|Truong, Anh - Chung-Ang University|
|Hoang, Cong - Chung-Ang University|
|Hong, Yeojin - Chung-Ang University|
|Lee, Janggeun - Chung-Ang University|
|Lee, Kyungbaek - Chung-Ang University|
|Hong, Yeong - Chung-Ang University|
Submitted to: Molecular Immunology
Publication Type: Peer Reviewed Journal
Publication Acceptance Date: 10/11/2017
Publication Date: 12/11/2017
Publication URL: http://handle.nal.usda.gov/10113/5837972
Citation: Truong, A.D., Hoang, C.T., Hong, Y., Lee, J., Lee, K., Lillehoj, H.S., Hong, Y.H. 2017. Functional analyses of the interaction of chicken interleukin 23 subunit p19 with IL-12 subunit p40 to form the IL-23 complex. Molecular Immunology. 92:54-67. https://doi.org/10.1016/j.molimm.2017.09.019.
DOI: https://doi.org/10.1016/j.molimm.2017.09.019 Interpretive Summary: Lack of poultry immune reagents that can identify different components of chicken immune system hinders the progress in understanding the disease process and vaccine development against important poultry diseases. In this paper, ARS scientists collaborated with scientists in South Korea to identity a new chicken molecule which is important in protecting host against infectious pathogens. In this study, these authors describe the molecular cloning and the characterization of chicken molecule called IL-23 for the first time. This molecule is not conserved across different animal species and the detailed investigation of its molecular function revealed that they activate key molecular pathways which are critically involved in initiating inflammatory host response. A deeper understanding of the intracellular signal transduction pathways which are initiated by the ChIL-23 molecule will be necessary to better determine how the ChIL-23 activates immune-related gene expression in poultry. These results will facilitate developing a novel prevention strategy against poultry diseases.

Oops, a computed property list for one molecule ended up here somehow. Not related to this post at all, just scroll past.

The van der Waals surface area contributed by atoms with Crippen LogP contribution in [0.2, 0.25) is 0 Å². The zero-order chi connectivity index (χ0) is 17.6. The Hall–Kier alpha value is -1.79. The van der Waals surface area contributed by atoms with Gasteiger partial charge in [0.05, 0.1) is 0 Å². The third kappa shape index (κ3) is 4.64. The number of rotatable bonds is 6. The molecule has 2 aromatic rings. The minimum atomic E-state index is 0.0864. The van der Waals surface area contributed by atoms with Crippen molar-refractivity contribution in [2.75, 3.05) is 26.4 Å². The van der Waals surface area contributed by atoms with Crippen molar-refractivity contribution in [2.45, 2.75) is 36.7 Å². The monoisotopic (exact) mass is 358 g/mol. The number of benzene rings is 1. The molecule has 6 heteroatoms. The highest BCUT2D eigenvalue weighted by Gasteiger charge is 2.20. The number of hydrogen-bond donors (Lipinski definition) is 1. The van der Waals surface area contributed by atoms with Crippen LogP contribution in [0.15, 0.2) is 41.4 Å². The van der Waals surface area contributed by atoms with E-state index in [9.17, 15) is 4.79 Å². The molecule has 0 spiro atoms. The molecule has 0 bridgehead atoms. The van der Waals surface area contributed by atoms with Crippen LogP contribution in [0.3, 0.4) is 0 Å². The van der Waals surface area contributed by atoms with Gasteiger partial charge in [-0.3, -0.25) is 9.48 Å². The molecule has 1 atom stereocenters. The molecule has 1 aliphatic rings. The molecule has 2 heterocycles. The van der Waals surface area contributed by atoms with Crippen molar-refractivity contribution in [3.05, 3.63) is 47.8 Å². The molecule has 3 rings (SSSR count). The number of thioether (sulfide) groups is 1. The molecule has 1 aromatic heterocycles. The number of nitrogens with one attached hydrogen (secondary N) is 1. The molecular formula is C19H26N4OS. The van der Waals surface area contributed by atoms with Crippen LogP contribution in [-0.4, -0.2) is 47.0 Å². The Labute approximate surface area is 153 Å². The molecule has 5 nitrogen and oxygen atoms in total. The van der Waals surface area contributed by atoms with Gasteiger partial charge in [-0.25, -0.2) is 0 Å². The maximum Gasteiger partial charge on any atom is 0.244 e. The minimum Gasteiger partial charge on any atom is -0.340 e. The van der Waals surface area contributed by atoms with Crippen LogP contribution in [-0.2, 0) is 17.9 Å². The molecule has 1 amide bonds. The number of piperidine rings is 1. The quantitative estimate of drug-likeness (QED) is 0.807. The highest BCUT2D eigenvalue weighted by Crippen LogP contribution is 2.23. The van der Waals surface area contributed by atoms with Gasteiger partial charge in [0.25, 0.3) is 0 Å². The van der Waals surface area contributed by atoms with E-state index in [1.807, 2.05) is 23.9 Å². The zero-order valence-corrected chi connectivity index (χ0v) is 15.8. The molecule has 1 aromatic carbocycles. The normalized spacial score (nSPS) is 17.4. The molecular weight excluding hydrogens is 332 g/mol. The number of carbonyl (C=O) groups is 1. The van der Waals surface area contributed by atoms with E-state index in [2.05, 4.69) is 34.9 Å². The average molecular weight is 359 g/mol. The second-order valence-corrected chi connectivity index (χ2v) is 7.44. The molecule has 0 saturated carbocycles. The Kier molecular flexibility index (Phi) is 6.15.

Technical Abstract: This study represents the first description of the cloning of chicken IL-23p19 (ChIL-23a) and the function of the IL-23 complex in birds. Multiple alignment of ChIL-23a with other known IL-23a amino acid sequences revealed regions of amino acid conservation. The homologies of ChIL-23a, IL-12p35, and similar mammalian subunits ranged between 26% and 42%. ChIL-23a consisted of four exons and three introns; similar to those in humans and mice, and limited conservation of synteny between the human and chicken genomes was observed. Using bioinformatics tools, we identified the NF-'B, C/EBPa-ß, c-Jun, c-Rel, AP-1, GATA-1, and ER promoter sites in ChIL-23a. Moreover, IL-23a mRNA was more highly expressed than IL-12p40 and IL-12p35 mRNA in several organs of chickens infected with Salmonella. In addition, ChIL-23 complex are associated with IL-23R, IL-12Rß1 receptors; activate the JAK2/TYK2, STAT1/3, SOCS1 genes, and induced proinflammatory cytokines in immune cells. Collectively, these results indicate that ChIL-23 is a member of the IL-12 family, has proinflammatory properties related to IL-23R and IL-12Rß1 receptor expression, and activates the JAK/STAT signaling pathway that results in the interaction of ChIL-23a with ChIL-12p40 to form the novel ChIL-23 complex. Our results provide novel insights into the regulation of immunity, inflammation, and immunopathology.